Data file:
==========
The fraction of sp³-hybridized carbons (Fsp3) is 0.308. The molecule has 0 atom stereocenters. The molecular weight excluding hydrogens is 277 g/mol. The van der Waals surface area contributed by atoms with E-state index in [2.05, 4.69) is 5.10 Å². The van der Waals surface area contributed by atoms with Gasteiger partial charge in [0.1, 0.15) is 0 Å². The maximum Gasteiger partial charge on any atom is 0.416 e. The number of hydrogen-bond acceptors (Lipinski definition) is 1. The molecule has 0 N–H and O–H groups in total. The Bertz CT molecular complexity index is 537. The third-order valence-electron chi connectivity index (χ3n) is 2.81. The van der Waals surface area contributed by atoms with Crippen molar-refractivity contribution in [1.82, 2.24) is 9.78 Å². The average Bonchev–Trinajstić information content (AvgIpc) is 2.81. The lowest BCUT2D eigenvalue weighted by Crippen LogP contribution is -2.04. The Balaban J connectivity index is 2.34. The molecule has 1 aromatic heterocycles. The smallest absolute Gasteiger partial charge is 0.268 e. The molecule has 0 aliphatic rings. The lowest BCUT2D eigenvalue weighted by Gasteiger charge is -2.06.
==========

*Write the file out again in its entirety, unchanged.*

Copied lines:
The fraction of sp³-hybridized carbons (Fsp3) is 0.308. The molecule has 0 atom stereocenters. The molecular weight excluding hydrogens is 277 g/mol. The van der Waals surface area contributed by atoms with E-state index in [2.05, 4.69) is 5.10 Å². The van der Waals surface area contributed by atoms with Gasteiger partial charge in [0.1, 0.15) is 0 Å². The maximum Gasteiger partial charge on any atom is 0.416 e. The number of hydrogen-bond acceptors (Lipinski definition) is 1. The molecule has 0 N–H and O–H groups in total. The Bertz CT molecular complexity index is 537. The third-order valence-electron chi connectivity index (χ3n) is 2.81. The van der Waals surface area contributed by atoms with Crippen molar-refractivity contribution in [1.82, 2.24) is 9.78 Å². The average Bonchev–Trinajstić information content (AvgIpc) is 2.81. The lowest BCUT2D eigenvalue weighted by Crippen LogP contribution is -2.04. The Balaban J connectivity index is 2.34. The molecule has 1 aromatic heterocycles. The smallest absolute Gasteiger partial charge is 0.268 e. The molecule has 0 aliphatic rings. The lowest BCUT2D eigenvalue weighted by Gasteiger charge is -2.06.